I love what I do as a Pastor. I feel called to what I do. I pour myself into being the Pastor of our amazing church, but it takes a toll on me (it would on anyone, for that matter). Leading has been especially difficult and demanding as we’ve had to pivot, adjust, and change just about everything through this pandemic. The pandemic and now the racial tensions have increased interpersonal conflict, which drains me even more than usual. 

So, I block out time so I can really unplug and have a break from the daily stress of leadership and pastoring. I need the time to refresh myself physically, emotionally, and spiritually. I need this time to refresh my vision for the next season of our church. If I don’t, I end up leading and pastoring out of an empty soul, and that is not good for our church, our staff, my family, or myself. 

What will I do? I’ll do projects around my house. I love hard physical work (like moving two tons of rock) and using my hands (like replacing fascia boards). I’ll go to the lake with my old boat that I’ve completely rebuilt over the years. I love to take families to the water and help them enjoy one of my favorite and refreshing places. I enjoy water skiing. I treasure being away from my work world for a while!

I’ll be back teaching on July 5th, Lord willing. I really look forward to seeing you all and leading us into our new normal!

Glen Elliott


I know some of you can’t wait to worship physically this Sunday, June 7th, as we resume our services on the East Campus. I also know some of you have concerns about your health and the risk of gathering as a group. If you are at higher risk, we encourage and affirm your choice to continue to attend our online service from home or wherever you might be. If you are feeling sick or have been sick recently, please participate in our ONLINE service from home. Remember that we are following a phased plan of resuming services – check here for details

We are asking a few things of you in order to protect you and others and mitigate any outbreak that would require us to close our campus again. Here’s what to expect this Sunday:


We’ve developed a touchless system as you enter into services; when you arrive, the doors will be propped open. Pick up your prepackaged communion as you enter and a Bible if you need one. Coffee, water bottles, and lemonade or punch will be available at the outdoor basketball court. Hand sanitizer stations are placed throughout our campus.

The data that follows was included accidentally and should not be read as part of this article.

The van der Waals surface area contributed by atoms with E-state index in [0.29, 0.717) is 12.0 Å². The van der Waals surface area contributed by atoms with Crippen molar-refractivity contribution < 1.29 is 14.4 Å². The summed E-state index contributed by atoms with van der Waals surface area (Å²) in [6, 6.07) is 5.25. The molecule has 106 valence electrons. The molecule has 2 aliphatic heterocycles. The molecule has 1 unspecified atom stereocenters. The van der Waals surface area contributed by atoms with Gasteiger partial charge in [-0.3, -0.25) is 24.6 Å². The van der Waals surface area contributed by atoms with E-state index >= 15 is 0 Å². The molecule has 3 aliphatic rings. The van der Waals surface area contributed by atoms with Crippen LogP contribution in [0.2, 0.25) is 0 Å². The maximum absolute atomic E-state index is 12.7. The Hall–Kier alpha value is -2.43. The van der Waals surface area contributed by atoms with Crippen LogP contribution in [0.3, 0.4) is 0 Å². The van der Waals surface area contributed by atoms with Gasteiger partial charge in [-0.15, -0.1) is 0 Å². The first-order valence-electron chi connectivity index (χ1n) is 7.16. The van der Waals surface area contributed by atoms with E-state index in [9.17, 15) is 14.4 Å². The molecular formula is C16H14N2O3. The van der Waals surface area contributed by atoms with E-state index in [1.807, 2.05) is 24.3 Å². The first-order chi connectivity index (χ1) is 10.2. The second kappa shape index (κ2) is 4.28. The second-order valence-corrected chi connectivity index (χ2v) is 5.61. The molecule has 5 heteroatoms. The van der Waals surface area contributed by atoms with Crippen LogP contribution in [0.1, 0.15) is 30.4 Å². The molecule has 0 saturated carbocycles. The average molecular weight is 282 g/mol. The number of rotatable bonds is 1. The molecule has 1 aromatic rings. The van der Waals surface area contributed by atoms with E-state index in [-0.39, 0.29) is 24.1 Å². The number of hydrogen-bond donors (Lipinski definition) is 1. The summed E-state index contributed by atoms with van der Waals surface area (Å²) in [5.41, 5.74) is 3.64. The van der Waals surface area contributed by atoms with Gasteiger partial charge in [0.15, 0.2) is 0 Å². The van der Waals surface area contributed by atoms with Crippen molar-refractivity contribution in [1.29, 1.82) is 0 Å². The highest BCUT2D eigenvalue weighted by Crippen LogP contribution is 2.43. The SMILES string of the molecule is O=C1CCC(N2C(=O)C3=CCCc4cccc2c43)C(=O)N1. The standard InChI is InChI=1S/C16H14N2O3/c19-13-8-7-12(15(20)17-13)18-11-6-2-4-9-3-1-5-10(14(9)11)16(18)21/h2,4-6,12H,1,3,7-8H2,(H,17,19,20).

Wearing Masks

I am well aware of the many different perspectives on COVID-19 and how to care for ourselves and others. In this season, our focus is on caring for others, even if it means some inconveniences and setting aside personal preferences out of care for one another. We want our worship experience to be a judgment-free zone (see Romans 14). 

We’ve asked our staff and Sunday volunteers to wear masks at least through June (then we’ll assess the current situation). You are not required to wear them, however, we do recommend them and please feel free to wear one if you are comfortable doing so. We will be providing masks if you forgot one or decide you want one. 

Physical Distance

PLEASE practice safe physical distancing. Refrain from handshakes, hugs, or any close physical contact. Wave, smile, or talk to each other at a safe distance! You personally might be comfortable shaking hands and hugging, but many people are not, so please help us make everyone, especially our visitors, feel comfortable and safe. Also, please consider attending our 1 PM service where there’s more room to physically distance; it’s hot outside and cool in our auditorium that time of day!


We encourage everyone to give using one of our online options (phone app or website). If you wish to give by check, please visit one of the giving boxes located in the lobby, auditorium, or courts or you can mail it to our office at 1755 S. Houghton Road. 


Please be vigilant to practice physical distancing as you exit and avoid crowding at the exit doors. After exiting the building, please practice social distancing in the lobby, courtyard (where there are drinks and lots of tables), or parking lot if you visit with folks.

We look forward to connecting with you in a way that both protects the health of our congregation and allows for the freedom to participate in public worship.  See you this Sunday – live or online at 9 am, 11 am or 1 pm!

Glen Elliott


When it comes to life on earth, we’ve all heard some version of the quote by Heraclitus – There is nothing permanent except change. Everything has and is changing as we find our way into the new normal. However, as people of faith, we also believe that God is permanent and he never changes (Hebrews 13:8)! He is our rock in the midst of chaos, uncertainty, and change!

We are all facing lots of changes as our economy begins to reopen. Here are some transitions that have or are happening at Pantano. Let me help us get “caught up” on some changes.

Physical On-Campus Services Resume June 7th